Straight News: Gays, Lesbians, and the News Media

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Columbia University Press, 1998 - Social Science - 386 pages
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From the flurry of reportage on alleged homosexual depravity in the 1950s to the growing sensitivity to the AIDS epidemic, symbolized by broadcast journalist Paul Wynne's seven-month coverage of his own illness on San Francisco television, Straight News traces the stories that made the cut and the changing attitudes toward gay issues that they represent. In addition, Alwood examines major stories that received scant attention in the mainstream media - such as the Stonewall rebellion of 1969 and the mass murder at New York's Ramrod bar in 1980 - throwing light on the ways in which news stories are generated, assigned, and edited, and how the process of deciding what's news and what's not has historically led to the exclusion of gay and lesbian voices and concerns. Straight News also explores how lesbian and gay journalists have fared in the nation's newsrooms. Drawing on a series of interviews, Alwood documents the struggles of closeted journalists to keep their personal lives private when disclosure would have jeopardized their careers. He points to the recent emergence and growing acceptance of openly gay journalists in the mainstream media, including Randy Shilts of the San Francisco Chronicle and Linda Villarosa, the executive editor at Essence, who announced her lesbianism in a 1991 article. Throughout the book, Alwood provides a far-reaching historical review of the attempts in the gay community to gain responsible news coverage and describes efforts to create an independent voice in a lesbian and gay press, from the Mattachine Review to the Advocate.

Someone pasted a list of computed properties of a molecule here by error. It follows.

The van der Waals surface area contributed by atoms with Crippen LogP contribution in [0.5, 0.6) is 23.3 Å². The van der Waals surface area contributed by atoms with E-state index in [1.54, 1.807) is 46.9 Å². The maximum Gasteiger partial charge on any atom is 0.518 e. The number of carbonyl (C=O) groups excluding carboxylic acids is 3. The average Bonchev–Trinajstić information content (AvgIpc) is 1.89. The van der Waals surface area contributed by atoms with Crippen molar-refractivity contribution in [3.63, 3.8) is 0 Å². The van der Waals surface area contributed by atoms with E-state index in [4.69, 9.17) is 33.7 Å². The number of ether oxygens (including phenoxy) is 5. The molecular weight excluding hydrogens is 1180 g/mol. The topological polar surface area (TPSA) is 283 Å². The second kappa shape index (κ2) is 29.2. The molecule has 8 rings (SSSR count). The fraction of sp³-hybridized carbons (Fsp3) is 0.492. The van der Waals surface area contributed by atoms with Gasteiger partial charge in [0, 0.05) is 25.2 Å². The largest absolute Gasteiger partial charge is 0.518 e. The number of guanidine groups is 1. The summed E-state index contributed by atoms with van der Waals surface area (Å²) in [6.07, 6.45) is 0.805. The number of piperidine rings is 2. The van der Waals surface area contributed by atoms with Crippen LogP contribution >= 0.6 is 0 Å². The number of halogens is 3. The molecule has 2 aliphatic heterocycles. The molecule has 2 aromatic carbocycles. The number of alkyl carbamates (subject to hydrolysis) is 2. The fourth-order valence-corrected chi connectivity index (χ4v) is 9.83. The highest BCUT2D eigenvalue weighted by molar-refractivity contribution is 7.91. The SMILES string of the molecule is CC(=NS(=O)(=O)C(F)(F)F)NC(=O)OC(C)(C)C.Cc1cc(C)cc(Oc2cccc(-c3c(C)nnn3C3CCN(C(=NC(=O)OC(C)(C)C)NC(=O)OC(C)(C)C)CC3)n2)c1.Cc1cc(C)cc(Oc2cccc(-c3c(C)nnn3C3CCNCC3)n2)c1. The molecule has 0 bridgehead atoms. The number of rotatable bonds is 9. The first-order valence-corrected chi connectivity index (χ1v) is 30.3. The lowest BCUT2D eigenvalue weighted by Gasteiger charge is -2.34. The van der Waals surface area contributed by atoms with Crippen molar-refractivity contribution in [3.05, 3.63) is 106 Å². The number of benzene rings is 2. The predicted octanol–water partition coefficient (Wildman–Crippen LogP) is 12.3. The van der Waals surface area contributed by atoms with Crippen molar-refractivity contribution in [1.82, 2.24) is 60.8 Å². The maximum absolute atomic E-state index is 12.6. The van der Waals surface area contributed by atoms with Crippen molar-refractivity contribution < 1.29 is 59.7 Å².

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Straight news: gays, lesbians, and the news media

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Alwood, a former CNN reporter, offers a fascinating insider's view of the evolution of the news media's coverage of gay men and lesbians from the 1940s to the 1990s. He maintains that the media has ... Read full review

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About the author (1998)

Edward D. berkowitz is professor of history and public policy and public administration at George Washington University. He is the author of eight books and the editor of three collections. During the seventies he served as a staff member of the President's Commission for a National Agenda, helping President Carter plan for a second term that never came to be.

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